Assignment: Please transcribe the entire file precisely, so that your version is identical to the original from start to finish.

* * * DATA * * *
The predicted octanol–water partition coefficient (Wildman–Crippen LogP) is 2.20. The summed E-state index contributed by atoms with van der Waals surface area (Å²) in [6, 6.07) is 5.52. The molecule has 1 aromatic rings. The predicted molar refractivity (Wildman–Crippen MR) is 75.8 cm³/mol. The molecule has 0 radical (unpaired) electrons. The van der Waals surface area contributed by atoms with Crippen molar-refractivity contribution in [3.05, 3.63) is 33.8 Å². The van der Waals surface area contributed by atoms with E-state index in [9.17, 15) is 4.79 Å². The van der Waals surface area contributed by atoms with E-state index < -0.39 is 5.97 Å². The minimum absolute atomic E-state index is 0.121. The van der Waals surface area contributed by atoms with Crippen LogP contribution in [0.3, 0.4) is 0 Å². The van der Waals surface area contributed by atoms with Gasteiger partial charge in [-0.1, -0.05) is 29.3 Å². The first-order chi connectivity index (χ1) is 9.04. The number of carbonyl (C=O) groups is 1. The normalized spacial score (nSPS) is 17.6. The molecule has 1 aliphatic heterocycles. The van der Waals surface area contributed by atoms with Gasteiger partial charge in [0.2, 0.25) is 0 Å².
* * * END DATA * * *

The predicted octanol–water partition coefficient (Wildman–Crippen LogP) is 2.20. The summed E-state index contributed by atoms with van der Waals surface area (Å²) in [6, 6.07) is 5.52. The molecule has 1 aromatic rings. The predicted molar refractivity (Wildman–Crippen MR) is 75.8 cm³/mol. The molecule has 0 radical (unpaired) electrons. The van der Waals surface area contributed by atoms with Crippen molar-refractivity contribution in [3.05, 3.63) is 33.8 Å². The van der Waals surface area contributed by atoms with E-state index in [9.17, 15) is 4.79 Å². The van der Waals surface area contributed by atoms with E-state index < -0.39 is 5.97 Å². The minimum absolute atomic E-state index is 0.121. The van der Waals surface area contributed by atoms with Crippen LogP contribution in [0.3, 0.4) is 0 Å². The van der Waals surface area contributed by atoms with Gasteiger partial charge in [-0.1, -0.05) is 29.3 Å². The first-order chi connectivity index (χ1) is 9.04. The number of carbonyl (C=O) groups is 1. The normalized spacial score (nSPS) is 17.6. The molecule has 1 aliphatic heterocycles. The van der Waals surface area contributed by atoms with Gasteiger partial charge in [0.2, 0.25) is 0 Å².